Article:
National Alliance on Mental Illness
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(800) 950-NAMI; email@example.com
Employment and Income Supports
The unemployment rate of persons with severe mental illnesses remains extraordinarily high – up to 80-90%, according to some estimates. Persons with severe mental illnesses are one of the largest populations on the federal disability rolls. They are more likely to enter the disability rolls at a younger age and remain on them longer than persons with other types of disabilities. To address this issue Congress in recent years has passed several changes to federal disability income and employment programs. Among these are the new Ticket-to-Work and Work Incentives Improvement Act of 1999 (PL 106-170) - amendments modifying the Rehabilitation Act of 1973 and the Workforce Investment Act. Despite these efforts, barriers to employment remain.
Disincentives to Work Still Dominate Social Security’s Disability Programs
In 1999 Congress passed the Ticket-to-Work and Work Incentives Improvement Act (TWWIIA), the most sweeping change in federal disability policy since the Americans with Disabilities Act. TWWIIA created the Ticket-to-Work Program at the Social Security Administration (SSA), created three new state Medicaid options for people with disabilities, extended free Medicare Part A coverage for an additional six years, and made several other changes that will reduce barriers to employment. However, despite this new law, several barriers remain that will thwart the progress made under the Ticket-to-Work program. Congress and the Bush Administration need to continue pressing SSA to fully and immediately implement the Employment Support Representative Program that was a part of the Ticket-to-Work legislation.
Vocational Rehabilitation Unresponsive to Needs of Individuals With Mental Illness
Congress is currently considering changes to the Department of Education’s State-Federal Vocational Rehabilitation (VR) program as part of legislation reauthorizing the Workforce Investment Act (WIA). Over the years, the VR program has had difficulty getting services to persons with mental illnesses. In part, a lack of funding is the root of the problem. Many state VR agencies are under an "order of selection" meaning that there is not enough funding to serve all people who are eligible. The Order of Selection is designed to ensure that when funding falls short, people with the most severe disabilities are served. Unfortunately, some states put mental illness far down on the Order of Selection list of disabilities. NAMI supports the following changes to the VR program to promote more effective services for persons with mental illness:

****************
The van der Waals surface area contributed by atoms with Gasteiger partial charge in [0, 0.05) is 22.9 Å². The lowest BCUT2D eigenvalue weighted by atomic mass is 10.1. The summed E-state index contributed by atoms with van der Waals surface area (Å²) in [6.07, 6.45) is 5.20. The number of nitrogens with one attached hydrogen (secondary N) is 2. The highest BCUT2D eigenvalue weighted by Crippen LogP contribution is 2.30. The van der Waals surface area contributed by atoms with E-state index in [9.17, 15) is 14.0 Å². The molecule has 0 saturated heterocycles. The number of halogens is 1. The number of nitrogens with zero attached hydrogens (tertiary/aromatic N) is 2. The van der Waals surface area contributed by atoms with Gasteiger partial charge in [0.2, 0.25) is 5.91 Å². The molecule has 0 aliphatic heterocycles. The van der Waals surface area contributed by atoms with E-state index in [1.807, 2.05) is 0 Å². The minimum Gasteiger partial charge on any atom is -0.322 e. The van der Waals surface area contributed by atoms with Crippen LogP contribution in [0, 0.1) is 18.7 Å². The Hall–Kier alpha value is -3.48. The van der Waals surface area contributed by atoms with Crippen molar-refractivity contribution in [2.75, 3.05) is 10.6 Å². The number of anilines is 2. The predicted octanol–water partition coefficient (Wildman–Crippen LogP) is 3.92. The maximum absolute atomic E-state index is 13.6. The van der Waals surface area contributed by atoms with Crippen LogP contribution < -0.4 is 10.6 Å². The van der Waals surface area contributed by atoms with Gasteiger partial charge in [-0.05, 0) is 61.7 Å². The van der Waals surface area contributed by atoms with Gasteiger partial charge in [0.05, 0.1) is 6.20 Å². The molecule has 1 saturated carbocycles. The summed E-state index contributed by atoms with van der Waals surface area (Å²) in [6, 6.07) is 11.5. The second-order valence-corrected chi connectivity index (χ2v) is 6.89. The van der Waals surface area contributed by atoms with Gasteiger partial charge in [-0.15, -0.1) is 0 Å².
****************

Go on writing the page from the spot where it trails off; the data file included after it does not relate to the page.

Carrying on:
Department of Labor Workforce Programs – Accessing the Mainstream System
Since 1997, the Workforce Investment Act (WIA) has required that the Department of Labor’s (DoL)Workforce programs address the needs of persons with disabilities. Most of the employment services offered by the DoL are made available through "One-Stop Shop" state employment offices. Unfortunately, these offices and their staffs are not always aware of their mission and in some cases staff refer people with disabilities to the state VR program - a violation of federal law. The DoL Office of Disability Employment Policy (ODEP) is tasked with developing and implementing policies and programs for people with disabilities at DoL and in the states. WIA is up for reauthorization in 2004 (HR 1261), presenting an opportunity for Congress to improve the performance of the One-Stop system.
Reforms Needed for SSA’s Representative Payee Program
Many SSI and SSDI recipients with mental illness receive their monthly cash benefits through Representative Payees that assist them in managing their benefits. For nearly five years, Congress has been working on legislation to reform the Representative Payee program to protect the interests of vulnerable beneficiaries in cases of fraud and abuse perpetrated by for-profit and institutional Representative Payees. Among other reforms, this legislation would make it easier for SSI and SSDI beneficiaries who are victims of fraud and abuse to receive restitution of back benefits. In 2003, the House passed HR 743, the Social Security Protection Act. A compromise version of this bill cleared the Senate in December and now must come back to the House before being sent to the President. NAMI urges the House to expedite passage of HR 743 early in 2004.